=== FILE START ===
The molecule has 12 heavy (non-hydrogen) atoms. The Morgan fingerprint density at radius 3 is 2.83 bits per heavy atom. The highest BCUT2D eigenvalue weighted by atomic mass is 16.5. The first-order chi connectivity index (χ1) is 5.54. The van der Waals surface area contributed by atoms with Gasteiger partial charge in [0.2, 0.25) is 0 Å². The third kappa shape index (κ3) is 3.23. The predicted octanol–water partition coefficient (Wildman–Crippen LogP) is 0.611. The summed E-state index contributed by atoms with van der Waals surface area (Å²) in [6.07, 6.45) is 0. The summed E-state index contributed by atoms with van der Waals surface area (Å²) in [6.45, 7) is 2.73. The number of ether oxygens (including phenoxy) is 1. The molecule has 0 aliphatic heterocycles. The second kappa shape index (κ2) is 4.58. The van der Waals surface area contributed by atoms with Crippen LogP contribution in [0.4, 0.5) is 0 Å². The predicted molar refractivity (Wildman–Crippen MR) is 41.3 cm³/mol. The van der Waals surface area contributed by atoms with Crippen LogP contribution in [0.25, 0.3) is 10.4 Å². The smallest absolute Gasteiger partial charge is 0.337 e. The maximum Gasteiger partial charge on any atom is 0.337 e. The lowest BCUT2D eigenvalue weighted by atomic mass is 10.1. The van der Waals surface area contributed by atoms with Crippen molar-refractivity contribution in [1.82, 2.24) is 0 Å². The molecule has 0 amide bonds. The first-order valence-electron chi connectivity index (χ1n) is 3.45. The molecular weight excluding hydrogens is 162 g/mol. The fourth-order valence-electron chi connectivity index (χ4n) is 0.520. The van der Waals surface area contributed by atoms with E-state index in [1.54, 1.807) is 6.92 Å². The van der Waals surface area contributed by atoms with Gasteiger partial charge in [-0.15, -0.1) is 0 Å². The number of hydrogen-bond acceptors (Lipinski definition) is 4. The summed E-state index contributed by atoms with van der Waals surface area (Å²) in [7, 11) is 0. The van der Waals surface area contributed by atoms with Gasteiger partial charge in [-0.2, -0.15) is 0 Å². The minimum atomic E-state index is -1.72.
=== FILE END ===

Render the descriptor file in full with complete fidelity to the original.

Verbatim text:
The molecule has 12 heavy (non-hydrogen) atoms. The Morgan fingerprint density at radius 3 is 2.83 bits per heavy atom. The highest BCUT2D eigenvalue weighted by atomic mass is 16.5. The first-order chi connectivity index (χ1) is 5.54. The van der Waals surface area contributed by atoms with Gasteiger partial charge in [0.2, 0.25) is 0 Å². The third kappa shape index (κ3) is 3.23. The predicted octanol–water partition coefficient (Wildman–Crippen LogP) is 0.611. The summed E-state index contributed by atoms with van der Waals surface area (Å²) in [6.07, 6.45) is 0. The summed E-state index contributed by atoms with van der Waals surface area (Å²) in [6.45, 7) is 2.73. The number of ether oxygens (including phenoxy) is 1. The molecule has 0 aliphatic heterocycles. The second kappa shape index (κ2) is 4.58. The van der Waals surface area contributed by atoms with Crippen LogP contribution in [0.4, 0.5) is 0 Å². The predicted molar refractivity (Wildman–Crippen MR) is 41.3 cm³/mol. The van der Waals surface area contributed by atoms with Crippen LogP contribution in [0.25, 0.3) is 10.4 Å². The smallest absolute Gasteiger partial charge is 0.337 e. The maximum Gasteiger partial charge on any atom is 0.337 e. The lowest BCUT2D eigenvalue weighted by atomic mass is 10.1. The van der Waals surface area contributed by atoms with Crippen molar-refractivity contribution in [1.82, 2.24) is 0 Å². The molecule has 0 amide bonds. The first-order valence-electron chi connectivity index (χ1n) is 3.45. The molecular weight excluding hydrogens is 162 g/mol. The fourth-order valence-electron chi connectivity index (χ4n) is 0.520. The van der Waals surface area contributed by atoms with E-state index in [1.54, 1.807) is 6.92 Å². The van der Waals surface area contributed by atoms with Gasteiger partial charge in [-0.15, -0.1) is 0 Å². The number of hydrogen-bond acceptors (Lipinski definition) is 4. The summed E-state index contributed by atoms with van der Waals surface area (Å²) in [7, 11) is 0. The van der Waals surface area contributed by atoms with Gasteiger partial charge in [-0.2, -0.15) is 0 Å². The minimum atomic E-state index is -1.72.